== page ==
Las Vegas Sun

November 17, 2018

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New reports confirm Las Vegas lagging in economic recovery

Some national analysts apparently haven’t received the memo about the Las Vegas-area economy improving.

Even as the state reported last week that the Las Vegas area's unemployment rate edged downward in February to 12.2 percent, three new reports were issued showing Las Vegas remains at or near the bottom of national economic performance rankings.

Marcus & Millichap, a national commercial real estate brokerage and advisory firm, issued its annual National Office Report, and for the second consecutive year, Las Vegas ranked last among the 44 markets ranked.

Marcus & Millichap analysts commented that while the situation in Las Vegas is improving with the projected addition of 12,000 jobs locally this year, the Las Vegas office building market will continue to struggle with a sky-high office vacancy rate of 25.3 percent (a result of the slowdown and overbuilding during the boom years).

"Office-using job growth will push-start a recovery in the Las Vegas office market this year. However, significant occupancy gains and rent growth will remain elusive for several more quarters, as companies rely on underutilized office space in their existing offices to house new hires," the report said.

Separately, the Urban Land Institute and accounting firm PwC issued their annual Emerging Trends in Real Estate report, and, again, Las Vegas ranked at or near the bottom in all the categories it was ranked.

For instance, in the ranking of investment prospects for commercial and multifamily properties, Las Vegas ranked No. 49 — ahead of only Cleveland and Detroit.

Las Vegas ranked No. 50, ahead of only Detroit, in the category of for-sale homebuilding prospects.

In rankings of investment prospects by population, Las Vegas was No. 18 among 18 metro areas ranked with populations of 2 million or less.

Commentators in the report said Las Vegas ''sits on foreclosure crisis ground zero'' and — perhaps relying on outdated information — ''the city’s fortunes ebb further as gambling and tourist traffic hits the skids at recently expanded hotel complexes.''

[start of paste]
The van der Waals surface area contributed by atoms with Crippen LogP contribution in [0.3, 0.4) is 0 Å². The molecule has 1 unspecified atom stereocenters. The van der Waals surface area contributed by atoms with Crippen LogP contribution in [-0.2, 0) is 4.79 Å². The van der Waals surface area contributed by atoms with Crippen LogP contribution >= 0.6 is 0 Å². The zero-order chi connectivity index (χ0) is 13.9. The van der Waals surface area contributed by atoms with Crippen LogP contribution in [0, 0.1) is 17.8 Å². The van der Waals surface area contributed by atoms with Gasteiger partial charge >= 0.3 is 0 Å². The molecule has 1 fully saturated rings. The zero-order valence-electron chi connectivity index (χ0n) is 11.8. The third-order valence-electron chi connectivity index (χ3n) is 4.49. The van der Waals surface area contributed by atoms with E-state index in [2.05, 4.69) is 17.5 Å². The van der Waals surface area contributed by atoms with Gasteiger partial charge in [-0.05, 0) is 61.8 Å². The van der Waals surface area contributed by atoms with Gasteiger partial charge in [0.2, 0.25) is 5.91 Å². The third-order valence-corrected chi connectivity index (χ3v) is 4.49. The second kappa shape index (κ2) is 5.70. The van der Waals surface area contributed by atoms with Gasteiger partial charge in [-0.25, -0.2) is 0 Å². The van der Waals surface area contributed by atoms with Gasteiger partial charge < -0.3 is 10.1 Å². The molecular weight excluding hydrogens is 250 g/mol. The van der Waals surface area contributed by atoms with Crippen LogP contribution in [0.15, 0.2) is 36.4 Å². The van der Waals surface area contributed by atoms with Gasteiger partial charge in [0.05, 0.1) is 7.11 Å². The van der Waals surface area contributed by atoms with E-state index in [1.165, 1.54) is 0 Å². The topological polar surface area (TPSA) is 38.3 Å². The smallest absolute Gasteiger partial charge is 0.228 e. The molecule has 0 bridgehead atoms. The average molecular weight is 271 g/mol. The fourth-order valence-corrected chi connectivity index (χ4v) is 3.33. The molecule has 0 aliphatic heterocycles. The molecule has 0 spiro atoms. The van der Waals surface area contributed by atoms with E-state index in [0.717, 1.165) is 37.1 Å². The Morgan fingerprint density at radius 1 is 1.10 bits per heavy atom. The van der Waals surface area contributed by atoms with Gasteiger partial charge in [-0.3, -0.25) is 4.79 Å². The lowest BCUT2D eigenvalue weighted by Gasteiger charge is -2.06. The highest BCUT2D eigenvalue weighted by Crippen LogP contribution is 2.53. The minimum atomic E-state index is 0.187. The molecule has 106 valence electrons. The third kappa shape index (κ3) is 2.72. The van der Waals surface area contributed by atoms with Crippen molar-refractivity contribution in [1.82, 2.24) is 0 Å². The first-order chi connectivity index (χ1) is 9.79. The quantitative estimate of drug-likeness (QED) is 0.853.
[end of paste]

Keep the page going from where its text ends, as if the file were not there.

"In the ‘Era of Less,’ people just have less to blow at the roulette wheel," an unnamed commentator said in the report.

The bottom line in this report is that Las Vegas is one of the metro areas with "generally poor" investment prospects.

But regional competitors for investment and companies that have more diversified economies fared better in the report, with Salt Lake City, Phoenix and the Inland Empire east of Los Angeles listed as having "fair" prospects.

Three more competitors — Los Angeles, Orange County and San Diego — were listed as having "generally good" prospects.

Finally, the Conference Board reported that Las Vegas is among the metro areas with the greatest supply/demand imbalances when it comes to jobs.

In January, Las Vegas had 4.47 unemployed people for every job that was advertised online compared with the national average of three unemployed per vacancy.

If there’s a lesson to be learned from all these reports, it’s that the Las Vegas economy is going to have to create a lot more jobs to further drive down the unemployment rate and to boost demand for homes, apartments and commercial buildings.

In reporting the February Las Vegas metro area unemployment rate fell to 12.2 percent from 13 percent in January, the Nevada Department of Employment, Training and Rehabilitation last week said job growth locally in February was flat after rising 0.5 percent in January.

This means the unemployment rate fell locally not because of job growth but because the size of the Las Vegas labor force declined slightly from 983,900 people in January to 981,700 people in February.

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